Taylor Gabriel wants to play with an edge and a chip on his shoulder:
We like chips on shoulders. pic.twitter.com/FCZAmlTsbc
— Chicago Bears (@ChicagoBears) March 25, 2018
I can dig it.
- The addition of Gabriel (along with Allen Robinson and Trey Burton) has made an offseason winner out of quarterback Mitch Trubisky, writes Gregg Rosenthal. After a rookie season where it felt like Trubisky was running a rudimentary offense just to get the basics of playing the position down down, he will get a fighter’s chance because of GM Ryan Pace’s memorable offseason. Things feel a little bit different this year as opposed to last because Pace put a focus on signing players who can fit roles in an offense that should do more under a new head coach and coordinator. It’s a clean slate for all parties.
- It’s not just the receivers who will make a difference in the offense. Having a more reliable kicking game could do wonders for Chicago. Some kudos from former NFL front office guru Gil Brandt, who writes the Miami Dolphins are going to miss kicker Cody Parkey. The Bears made a more-than-competitive offer for Parkey, who is now one of the league’s 10-highest-paid kickers. Parkey made 21 of 23 field goal attempts last year and has an 86.4 percent career success rate. The Bears have ranked in the bottom half of the league in field goal attempts in each of the last two seasons, but it will be nice to have someone who is more reliable than Connor Barth was during his time in Chicago.
- On the other end of the leaderboard, the Chiefs ranked first in the NFL in field goals made and attempted in 2017. And back in 2016, the team ranked in the top 10 in makes and attempts. Matt Nagy’s offense is clearly set up to create more scoring opportunities than what was previously run in Chicago. More opportunities with better skill position players and a more accurate kicker should help the Bears escape from the bottom of the totem pole when it comes to scoring in 2018.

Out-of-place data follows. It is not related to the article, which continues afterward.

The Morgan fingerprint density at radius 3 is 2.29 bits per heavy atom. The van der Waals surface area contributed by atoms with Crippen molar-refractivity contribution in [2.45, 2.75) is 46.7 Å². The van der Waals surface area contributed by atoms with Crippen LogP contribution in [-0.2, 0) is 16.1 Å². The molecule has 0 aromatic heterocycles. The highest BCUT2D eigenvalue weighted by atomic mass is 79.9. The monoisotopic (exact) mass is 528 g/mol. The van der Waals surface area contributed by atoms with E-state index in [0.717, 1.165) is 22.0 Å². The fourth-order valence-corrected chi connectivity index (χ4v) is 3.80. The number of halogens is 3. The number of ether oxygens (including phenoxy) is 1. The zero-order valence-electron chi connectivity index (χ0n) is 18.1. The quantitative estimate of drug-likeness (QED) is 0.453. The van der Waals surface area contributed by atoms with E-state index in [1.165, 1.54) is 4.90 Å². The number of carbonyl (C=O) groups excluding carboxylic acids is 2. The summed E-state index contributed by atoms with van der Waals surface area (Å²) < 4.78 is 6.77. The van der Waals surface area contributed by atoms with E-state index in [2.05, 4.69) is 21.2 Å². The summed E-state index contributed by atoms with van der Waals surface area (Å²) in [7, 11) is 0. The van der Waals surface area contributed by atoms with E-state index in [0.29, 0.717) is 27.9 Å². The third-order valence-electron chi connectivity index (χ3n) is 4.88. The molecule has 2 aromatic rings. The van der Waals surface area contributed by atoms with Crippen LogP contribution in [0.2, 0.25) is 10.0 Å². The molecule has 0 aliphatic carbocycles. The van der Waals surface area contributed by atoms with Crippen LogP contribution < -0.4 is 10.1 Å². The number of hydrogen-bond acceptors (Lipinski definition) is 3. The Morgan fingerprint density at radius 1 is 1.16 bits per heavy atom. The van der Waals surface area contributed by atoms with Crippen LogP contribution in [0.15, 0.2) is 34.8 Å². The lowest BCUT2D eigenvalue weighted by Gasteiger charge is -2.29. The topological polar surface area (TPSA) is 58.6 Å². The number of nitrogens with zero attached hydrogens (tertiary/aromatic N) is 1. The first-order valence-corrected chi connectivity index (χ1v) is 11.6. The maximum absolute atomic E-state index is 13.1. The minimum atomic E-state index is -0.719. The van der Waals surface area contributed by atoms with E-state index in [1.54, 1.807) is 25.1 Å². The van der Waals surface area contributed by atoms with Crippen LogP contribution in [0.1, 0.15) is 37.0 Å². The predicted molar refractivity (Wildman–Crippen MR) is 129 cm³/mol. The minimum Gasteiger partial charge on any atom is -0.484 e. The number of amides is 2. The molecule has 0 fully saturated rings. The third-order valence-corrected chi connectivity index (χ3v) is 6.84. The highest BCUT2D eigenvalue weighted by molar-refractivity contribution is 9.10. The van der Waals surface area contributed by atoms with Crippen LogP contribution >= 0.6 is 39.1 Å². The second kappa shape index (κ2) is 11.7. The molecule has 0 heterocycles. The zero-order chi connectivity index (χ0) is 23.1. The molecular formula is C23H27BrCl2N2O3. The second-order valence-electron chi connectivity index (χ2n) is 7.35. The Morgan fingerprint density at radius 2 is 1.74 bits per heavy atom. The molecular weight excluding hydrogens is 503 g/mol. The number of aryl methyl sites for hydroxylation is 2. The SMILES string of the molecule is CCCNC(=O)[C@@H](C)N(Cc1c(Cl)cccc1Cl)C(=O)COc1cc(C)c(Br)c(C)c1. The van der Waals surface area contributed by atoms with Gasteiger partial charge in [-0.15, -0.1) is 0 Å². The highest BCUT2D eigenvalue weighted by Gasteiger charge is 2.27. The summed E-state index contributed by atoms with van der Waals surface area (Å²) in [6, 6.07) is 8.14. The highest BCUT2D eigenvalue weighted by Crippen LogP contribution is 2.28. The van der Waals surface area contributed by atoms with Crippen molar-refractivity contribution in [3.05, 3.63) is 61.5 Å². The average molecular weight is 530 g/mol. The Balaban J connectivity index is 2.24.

- All things considered, it should come as no surprise the Bears are popping up as a team believed to be the most improved thanks to their free agency. Around the NFL writer Marc Sessler mentions the Bears among the five teams who have improved the most so far. The expectation is that the Bears will be fun to watch on offense with new coach and coordinator directing a young quarterback who will be throwing to some proven receiver options who still have upside. Putting Taylor Gabriel in a role like he had in Kyle Shanahan’s offense in Atlanta and giving Trey Burton nearly double the snaps he had while in Philadelphia could unleash an innovative offense.
- Of course, it’s not all perfect. Sessler also notes how the Bears have lost some key defensive players in free agency. Starters and key role players such as Willie Young, Pernell McPhee, Jerrell Freeman, Christian Jones, and Mitch Unrein will be missed in one way or another. It’s less than ideal to lose significant pieces like that, but if the Bears find suitable replacements in the draft and supplement the defensive core with some solid depth, there won’t be much to complain about on the defensive side of the ball. Clearly, the Bears are putting a ton of stock in Vic Fangio getting the most out of his group.
- Realistically, one (if not more) of these free agent signings isn’t going to live up to the lofty expectations set at their feet. This train of thought isn’t limited to the Bears, as it happens every year. This doesn’t mean you shouldn’t be excited about what has been done or what might be to come, but it’s worth knowing that some things might not turn out as planned. With that in mind, Brad Gagnon of Bleacher Report runs down one offseason move that could end up being regrettable for each of the NFL’s 32 teams. For the Bears, it might be the four-year contract signed for tight end Trey Burton. Burton doesn’t have much playing time or starting experience under his belt, so it’s fair to note the Bears are taking something of a shot in the dark on Burton. Chicago is investing in what they hope Burton can do, rather than what he has done in the past. Free agency always has its risks, and clearly this is one the Bears’ brass was willing to take.
- Speaking of tight ends, this is kind of neat:
— Pro Football Focus (@PFF) March 24, 2018